The religious dimension of this song is remarkable, a dimension that begins with the initial image of the gangster as a ‘bandit of Christ’ but that goes much further. The first stanza, reproduced below in the foot notes, is about the “brothers” who are in prisons, a sort of Babylonian exile. There is something deeply messianic about the singer’s faith in God that the Boss will return one day. In the second stanza, also reproduced below, even the trafficking of drugs, conventionally seen as abominable, is viewed as a supreme gesture that unifies the city of Rio and the people of Brazil independently of their race and even of social class. By thanking the drug traffickers in this context, the “bandits of Christ,” the singer elevates them to the status of spiritual servants of a higher good and a social order not racially polarized or class stratified. The final stanza, reproduced at the start of this section, is steeped in nostalgia and that ever so Brazilian quality of saudades as it recalls a time when the Boss was not in prison. Back then, he was powerful and just and was a friend of the other people of the favela. When understood in the light of the whole song, this stanza becomes a longing for the “peace, justice and liberty” of the Comando Vermelho’s slogan, a utopian hope for people living in the harsh reality of the favela and one that can only be made reality by the good Patrãozinho, the good and beloved Boss, together with the power of the Comando Vermelho.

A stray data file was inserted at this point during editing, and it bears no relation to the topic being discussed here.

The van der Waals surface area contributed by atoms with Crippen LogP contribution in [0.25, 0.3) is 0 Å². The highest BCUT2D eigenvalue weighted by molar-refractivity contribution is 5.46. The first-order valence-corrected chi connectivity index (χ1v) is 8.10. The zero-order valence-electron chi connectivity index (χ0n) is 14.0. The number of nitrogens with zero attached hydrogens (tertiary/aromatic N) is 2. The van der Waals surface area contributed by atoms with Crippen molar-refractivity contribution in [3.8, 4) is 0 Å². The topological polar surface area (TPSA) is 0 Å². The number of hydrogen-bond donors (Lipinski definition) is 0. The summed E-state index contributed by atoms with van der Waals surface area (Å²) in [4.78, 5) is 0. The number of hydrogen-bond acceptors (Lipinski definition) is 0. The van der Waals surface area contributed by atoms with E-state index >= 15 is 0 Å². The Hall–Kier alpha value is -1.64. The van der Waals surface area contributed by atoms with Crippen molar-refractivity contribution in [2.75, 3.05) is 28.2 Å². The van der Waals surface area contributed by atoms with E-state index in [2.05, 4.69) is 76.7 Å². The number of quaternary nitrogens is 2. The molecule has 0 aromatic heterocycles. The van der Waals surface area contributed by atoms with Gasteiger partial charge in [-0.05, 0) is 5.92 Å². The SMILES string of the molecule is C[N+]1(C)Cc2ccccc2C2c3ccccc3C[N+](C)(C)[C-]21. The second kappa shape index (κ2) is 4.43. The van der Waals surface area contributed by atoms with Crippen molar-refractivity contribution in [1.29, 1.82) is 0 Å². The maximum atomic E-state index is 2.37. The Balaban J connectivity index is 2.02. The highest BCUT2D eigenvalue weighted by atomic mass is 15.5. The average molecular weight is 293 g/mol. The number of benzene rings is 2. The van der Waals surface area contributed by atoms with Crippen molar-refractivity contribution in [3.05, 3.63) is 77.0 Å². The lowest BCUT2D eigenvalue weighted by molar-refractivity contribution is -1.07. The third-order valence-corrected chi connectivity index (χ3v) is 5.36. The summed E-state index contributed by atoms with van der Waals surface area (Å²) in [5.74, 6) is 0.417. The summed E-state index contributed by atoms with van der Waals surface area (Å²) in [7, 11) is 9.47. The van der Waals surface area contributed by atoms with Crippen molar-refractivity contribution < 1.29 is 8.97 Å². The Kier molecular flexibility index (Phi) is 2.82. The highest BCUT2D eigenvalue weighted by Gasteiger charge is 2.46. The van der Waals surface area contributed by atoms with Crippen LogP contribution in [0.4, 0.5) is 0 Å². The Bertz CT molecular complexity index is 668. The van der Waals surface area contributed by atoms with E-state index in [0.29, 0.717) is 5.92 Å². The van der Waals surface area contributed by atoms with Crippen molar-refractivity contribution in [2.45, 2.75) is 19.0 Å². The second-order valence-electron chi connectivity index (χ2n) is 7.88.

Hobsbawm’s observations about the phenomenon of social bandits as primitive rebels are easily applicable to the song “Bandits of Christ.” At the same time, the religious dimensions of “Bandits of Christ” take the song beyond the rigid demarcations Hobsbawm makes between types of “primitive rebels,” in particular those between the social bandit and the millenarian. For Hobsbawm, the social bandit, like the mafioso, is a form of primitive protest that is reformist in nature. Millenarian movements, which are apocalyptic and religious, on the other hand, have a far more sweeping, revolutionary scope that makes them much more modern, despite their superficial medieval appearance. For the social bandit, wrongs are righted and the order of justice is reestablished; for the millenarians, the whole world is remade from top to bottom. In any event, the necessary condition for either is a population with a “pre-modern” consciousness in which other forms of protest and social organization do not exist as practical options.